Brood III broodings.

One component of the MLIS LEEP program at UIUC that attracted me to it was the on-campus meeting scheduled for every class, every semester. I greatly value the opportunity to meet my instructors and classmates in person. For me, though, the requisite travel has an added bonus this year.

I’m not going to lie, even way back when I applied last year, I was thrilled at the prospect of travelling to Illinois in June 2014. Not just because I feel that living in San Francisco deprives me of a real summer, but because of a once-in-an-arthropodan-lifetime event: the emergence of 17-year cicadas. Getting my admission decision was doubly a reason to celebrate, and after my coworker congratulated me, we shared a rousing chant of “Brood III! Brood III! BROOD III!”

So, what am I on about?

Magicicada, also known as periodical cicada (or, erroneously, locusts), spend most of their lives underground, feeding on tree sap. While cicada are all over the world, periodical cicada are a uniquely North American phenomenon - and only eastern North America, at that! They are set apart by the length of their subterranean stay, emerging every 13 or 17 years. Distinct, localized populations are called “Broods,” which are numbered in accordance with the sequence of the emergence years. Last year, therefore, when I traveled to Staten Island to see the 17-year cicada emergence there, I was encountering Brood II.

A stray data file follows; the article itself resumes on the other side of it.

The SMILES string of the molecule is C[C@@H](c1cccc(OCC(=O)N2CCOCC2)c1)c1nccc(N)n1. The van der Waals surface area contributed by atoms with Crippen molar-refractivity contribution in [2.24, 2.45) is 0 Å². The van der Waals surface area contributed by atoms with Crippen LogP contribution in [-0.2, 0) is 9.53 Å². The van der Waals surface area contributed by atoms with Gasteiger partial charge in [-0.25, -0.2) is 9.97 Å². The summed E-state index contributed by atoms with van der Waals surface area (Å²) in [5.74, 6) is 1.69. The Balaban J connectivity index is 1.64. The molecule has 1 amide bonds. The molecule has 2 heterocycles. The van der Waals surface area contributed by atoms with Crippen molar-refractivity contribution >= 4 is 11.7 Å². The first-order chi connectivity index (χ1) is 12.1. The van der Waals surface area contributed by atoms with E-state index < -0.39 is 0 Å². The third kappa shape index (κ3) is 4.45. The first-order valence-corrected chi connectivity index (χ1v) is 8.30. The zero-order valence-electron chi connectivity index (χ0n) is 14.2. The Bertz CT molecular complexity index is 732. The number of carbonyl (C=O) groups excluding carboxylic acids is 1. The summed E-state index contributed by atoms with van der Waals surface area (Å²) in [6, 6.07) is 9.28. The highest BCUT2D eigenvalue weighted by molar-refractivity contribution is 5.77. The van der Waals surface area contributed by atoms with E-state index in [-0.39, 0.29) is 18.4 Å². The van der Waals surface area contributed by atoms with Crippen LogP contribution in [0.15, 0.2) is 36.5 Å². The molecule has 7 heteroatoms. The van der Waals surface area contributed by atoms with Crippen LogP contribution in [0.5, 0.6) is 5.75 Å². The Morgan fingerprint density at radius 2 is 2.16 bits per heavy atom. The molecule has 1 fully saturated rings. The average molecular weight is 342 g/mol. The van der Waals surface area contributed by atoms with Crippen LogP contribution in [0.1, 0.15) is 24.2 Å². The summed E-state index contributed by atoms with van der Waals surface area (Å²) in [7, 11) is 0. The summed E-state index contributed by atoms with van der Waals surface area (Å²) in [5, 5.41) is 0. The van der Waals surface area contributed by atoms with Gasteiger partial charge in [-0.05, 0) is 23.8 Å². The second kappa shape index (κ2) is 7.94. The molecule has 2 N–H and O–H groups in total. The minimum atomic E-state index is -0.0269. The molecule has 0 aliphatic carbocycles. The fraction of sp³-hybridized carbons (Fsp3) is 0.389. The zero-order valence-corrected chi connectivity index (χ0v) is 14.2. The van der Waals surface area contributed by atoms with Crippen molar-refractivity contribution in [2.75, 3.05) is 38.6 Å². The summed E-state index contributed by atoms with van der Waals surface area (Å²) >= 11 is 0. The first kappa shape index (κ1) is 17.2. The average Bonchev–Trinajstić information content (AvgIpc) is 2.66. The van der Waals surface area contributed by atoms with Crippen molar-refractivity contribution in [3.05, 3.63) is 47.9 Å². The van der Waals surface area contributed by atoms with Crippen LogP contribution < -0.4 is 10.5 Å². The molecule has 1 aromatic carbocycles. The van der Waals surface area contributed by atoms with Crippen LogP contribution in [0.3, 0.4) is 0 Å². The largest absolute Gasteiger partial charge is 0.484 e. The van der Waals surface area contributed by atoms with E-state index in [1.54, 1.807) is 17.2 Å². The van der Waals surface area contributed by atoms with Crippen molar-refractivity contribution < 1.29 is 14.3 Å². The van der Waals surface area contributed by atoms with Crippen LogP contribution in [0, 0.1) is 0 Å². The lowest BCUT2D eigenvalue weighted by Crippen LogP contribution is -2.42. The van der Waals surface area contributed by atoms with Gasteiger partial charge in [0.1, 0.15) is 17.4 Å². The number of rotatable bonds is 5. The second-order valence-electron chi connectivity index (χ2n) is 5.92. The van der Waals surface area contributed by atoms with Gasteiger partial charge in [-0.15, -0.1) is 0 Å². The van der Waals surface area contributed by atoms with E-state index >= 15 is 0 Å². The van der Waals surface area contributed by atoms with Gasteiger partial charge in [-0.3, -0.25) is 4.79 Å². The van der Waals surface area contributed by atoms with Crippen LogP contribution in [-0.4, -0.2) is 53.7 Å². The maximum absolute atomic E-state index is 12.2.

Citizen scientist opportunities abound around the emergence of cicadas, although many, like the above ground existence of the magicicada, are ephemeral. One mainstay is Magicicada.org’s Brood Mapping Project, which allows people to report a sighting, and uses the information to create a searchable database. 

A magicicada encounter is a lovely experience, provided you aren’t squeamish about insects. I find their song to be one of the most enchanting sounds on our earth, but for the curious who’d prefer a more static experience, I highly recommend the Staten Island Museum magicicada exhibit, running through Spring 2015.